Although I had seen the lights and met with Adam and Bryce the race "end" was still so much farther away than I had imagined.  Adam assured me that it was close but I think he was just being nice.  We hiked for at least another hour and a half down hill until we finally came to a road where we met up with a guide (sorry my mind isn't working), waited about 15 minutes and were picked up and taken to "monkey island". 
There I saw my mom for the first time in about 23 hours!  She was so happy to see me and I was so happy to be done.  I re-united with Shannon and Jason, sat my butt down, and drank a cold coca cola.  The search for Dennis was still on and rumors came in that he may have turned around and headed down the mountain after I saw him, and eventually he was found at a cafe.

By the time my mom and I got back to the hotel it was 5:15am and we were pooped but I was happy.  The next morning came too quick with an 8am knock on the door followed by a 9am ferry ride.  Walking out of the hotel I was so tired I couldn't even speak and when I tried only tears came.  They were not tears of fear or embarrassment or shame this time though.  They were happy tired tears. 
Finishers Pak and Johnson
Only two people finished the race in the 20 hour cutoff and I wasn't one of them.  I eventually learned that there was not an aid station at the top of the volcano and that the volunteers who had been up there were told no one else was coming and had left much before I got there.  In the night I had been searching for a top that wasn't there, for a lagoon I couldn't see, for a mystery egg obstacle and for aid that had shut down hours before.  In the end it was frustrating but really didn't matter.  Although I only received three pieces of my medal which spelled out "I - DID - FAIL" I do not feel I failed.  I was on my feet for nearly 24 hours.  I had moments of meltdown but never gave up.  Counting all my "lost" mileage I probably had covered 50 miles and ascended and descended the volcano twice.  In the end my only injuries were scrapes and bruises.  I had carried a chicken, chopped down a tree, swam across the lake.  I was proud of what I had done.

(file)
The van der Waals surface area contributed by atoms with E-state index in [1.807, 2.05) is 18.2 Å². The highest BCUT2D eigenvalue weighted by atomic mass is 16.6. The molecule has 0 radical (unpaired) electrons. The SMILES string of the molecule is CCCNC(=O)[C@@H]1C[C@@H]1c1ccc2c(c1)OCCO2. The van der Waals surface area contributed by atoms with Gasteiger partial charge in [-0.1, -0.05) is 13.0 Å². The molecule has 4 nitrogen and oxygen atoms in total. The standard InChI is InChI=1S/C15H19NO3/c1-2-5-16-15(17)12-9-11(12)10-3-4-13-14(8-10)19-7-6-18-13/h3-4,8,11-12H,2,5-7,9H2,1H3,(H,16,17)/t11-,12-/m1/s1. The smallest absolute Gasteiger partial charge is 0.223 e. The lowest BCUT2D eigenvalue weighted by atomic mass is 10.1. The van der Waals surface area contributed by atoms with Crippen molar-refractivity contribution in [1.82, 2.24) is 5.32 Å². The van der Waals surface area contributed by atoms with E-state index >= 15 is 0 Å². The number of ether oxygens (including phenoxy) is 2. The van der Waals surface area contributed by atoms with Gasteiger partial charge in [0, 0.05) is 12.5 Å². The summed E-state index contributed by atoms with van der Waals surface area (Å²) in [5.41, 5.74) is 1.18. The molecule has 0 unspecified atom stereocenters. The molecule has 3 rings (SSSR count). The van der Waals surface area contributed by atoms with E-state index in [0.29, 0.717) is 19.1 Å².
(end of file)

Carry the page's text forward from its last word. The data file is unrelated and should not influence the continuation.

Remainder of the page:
"I - DID - NOT -FAIL"

Wednesday, February 20, 2013

Fuego Y Agua....Part 1

The Fuego Y Agua "Survival Race" is the hardest, most dangerous, most unforgettable race I have done to date.  This race is hard to write about because some of the moments were so unreal I feel I don't have adequate words to describe them.  The thing is I can't stop reliving the moments in my head, I have to get it out, and people want to know the stories.  I know every athlete out there had a different experience.  Some got lost a lot, some got lost a little, some never gave up, some pushed their bodies to exhaustion, many were pulled and missed cut offs, most did not finish, only 2 did.  This is how the race went for me.